Going for the gold is going to be a lot tougher – in the construction industry.
New standards for Leadership in Energy and Environmental Design designations are stricter, greater emphasize future performance of the building and could be a lot costlier during construction.
Known as LEED v4 and unveiled in November at the U.S. Green Building Council’s Green Build event in Philadelphia, the standards are causing construction, development and design industry professionals to re-examine how they gauge sustainability.
On the front lines of the transformation in the green construction industry is an 800,000-square foot industrial warehouse being built by Liberty Property Trust on Emery Street in Lehigh Valley Industrial Park VII in Bethlehem.
The structure is the first industrial warehouse in the world to be pre-certified gold under the LEED v4 beta program for core & shell and may help shape the way green buildings are rated in the future as LEED v4 becomes the official standard in 2015.
“Liberty has been building LEED buildings for many years, and we decided participating in the beta would help us understand the changes and allow us to provide feedback to make sure things make sense,” said Marla Thalheimer, director of sustainability for Liberty Property Trust.
Leadership in Energy and Environmental Design was developed in the mid 1990s as a system to rate buildings for their use of sustainable products and energy- and water-saving features.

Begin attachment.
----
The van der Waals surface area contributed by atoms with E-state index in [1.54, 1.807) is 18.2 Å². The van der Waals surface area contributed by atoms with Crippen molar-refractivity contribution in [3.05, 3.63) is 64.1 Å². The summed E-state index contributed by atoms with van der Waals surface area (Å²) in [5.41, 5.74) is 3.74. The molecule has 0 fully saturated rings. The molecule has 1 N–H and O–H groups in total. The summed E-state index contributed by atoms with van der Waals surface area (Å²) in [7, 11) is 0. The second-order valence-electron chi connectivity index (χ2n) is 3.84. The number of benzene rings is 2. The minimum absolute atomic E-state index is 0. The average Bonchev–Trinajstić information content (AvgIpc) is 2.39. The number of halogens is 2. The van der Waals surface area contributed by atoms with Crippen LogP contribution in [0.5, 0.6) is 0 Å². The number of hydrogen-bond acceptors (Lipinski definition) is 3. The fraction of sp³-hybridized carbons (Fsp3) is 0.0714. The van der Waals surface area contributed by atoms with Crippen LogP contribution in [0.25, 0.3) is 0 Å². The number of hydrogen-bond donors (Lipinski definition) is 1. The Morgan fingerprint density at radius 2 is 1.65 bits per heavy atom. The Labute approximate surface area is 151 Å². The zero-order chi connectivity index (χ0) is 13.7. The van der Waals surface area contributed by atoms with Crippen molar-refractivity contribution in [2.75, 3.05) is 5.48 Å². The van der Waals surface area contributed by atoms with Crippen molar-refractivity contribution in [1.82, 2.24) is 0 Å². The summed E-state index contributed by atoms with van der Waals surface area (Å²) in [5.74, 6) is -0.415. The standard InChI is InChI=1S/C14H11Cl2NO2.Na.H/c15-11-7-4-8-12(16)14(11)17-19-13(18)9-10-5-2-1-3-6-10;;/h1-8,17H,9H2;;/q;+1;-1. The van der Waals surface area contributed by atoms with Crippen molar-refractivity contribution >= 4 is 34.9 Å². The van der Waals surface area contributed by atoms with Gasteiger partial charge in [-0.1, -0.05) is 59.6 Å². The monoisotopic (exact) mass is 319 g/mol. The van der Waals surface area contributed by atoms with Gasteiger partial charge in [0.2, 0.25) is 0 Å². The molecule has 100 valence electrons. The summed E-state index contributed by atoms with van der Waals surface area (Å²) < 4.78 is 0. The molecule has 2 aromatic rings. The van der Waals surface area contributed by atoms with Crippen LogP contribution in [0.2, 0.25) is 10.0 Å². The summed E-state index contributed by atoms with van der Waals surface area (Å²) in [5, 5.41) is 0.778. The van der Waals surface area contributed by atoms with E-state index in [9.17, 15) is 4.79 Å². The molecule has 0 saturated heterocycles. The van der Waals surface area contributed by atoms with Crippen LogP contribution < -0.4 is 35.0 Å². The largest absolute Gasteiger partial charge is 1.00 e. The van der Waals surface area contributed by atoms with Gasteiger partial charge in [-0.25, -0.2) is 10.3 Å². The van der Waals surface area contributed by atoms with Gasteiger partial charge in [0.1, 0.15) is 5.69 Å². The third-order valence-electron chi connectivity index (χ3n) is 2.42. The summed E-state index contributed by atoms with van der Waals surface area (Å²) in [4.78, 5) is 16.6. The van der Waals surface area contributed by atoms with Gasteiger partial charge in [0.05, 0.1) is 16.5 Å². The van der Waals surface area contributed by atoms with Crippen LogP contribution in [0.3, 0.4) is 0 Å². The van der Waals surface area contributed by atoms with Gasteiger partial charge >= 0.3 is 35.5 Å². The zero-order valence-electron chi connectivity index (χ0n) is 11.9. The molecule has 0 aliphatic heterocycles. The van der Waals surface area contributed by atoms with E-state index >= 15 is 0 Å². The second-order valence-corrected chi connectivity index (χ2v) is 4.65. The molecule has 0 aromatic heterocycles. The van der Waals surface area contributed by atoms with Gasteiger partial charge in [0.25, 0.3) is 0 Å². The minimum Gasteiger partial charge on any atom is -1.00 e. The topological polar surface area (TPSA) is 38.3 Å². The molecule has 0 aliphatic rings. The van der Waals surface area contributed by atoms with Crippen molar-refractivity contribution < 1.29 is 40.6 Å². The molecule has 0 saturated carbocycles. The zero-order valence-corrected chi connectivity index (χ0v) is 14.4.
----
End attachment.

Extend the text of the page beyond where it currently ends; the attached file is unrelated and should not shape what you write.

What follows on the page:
LEED v4 is a departure from the original system – that was based largely on points received for construction and design – to one that expands the focus to the ongoing performance of the building after completion, said Christa Kraftician, a director at Spillman Farmer Architects in Bethlehem.
LEED v4 is an evolution of the popular green rating system that addressed many of the concerns that builders, manufacturers and building owners have expressed over previous versions of the ratings program. At the same time, it calls on all parties involved in the design, construction and use of the building to strive to reach higher levels of conservation and efficiency.
The new system “looks at how the building is performing over years – over the whole life of the building,” Kraftician said.
As with any major change, there are challenges and some pushback, said Janet Milkman, executive director of the Delaware Valley Chapter of Green Building Council. She said construction firms and manufacturers have expressed concern about meeting some of the more stringent standards that have been set forth in LEED v4 standards.
“There are worries that [some of the standards] are cost prohibitive to the property owner because the energy requirements are so much more stringent,” said Liberty’s Thalheimer. “We also need the market to be able to support the costs.”
But, Kraftician said, one of the main reasons the standards were updated was to challenge those in the green building and manufacturing industries to do more with the growing and changing technology available to them.
Thalheimer agreed about doing more, saying that is why Liberty chose to be a LEED v4 beta tester with its Bethlehem warehouse as well as an office building in Malvern and a second warehouse in Texas.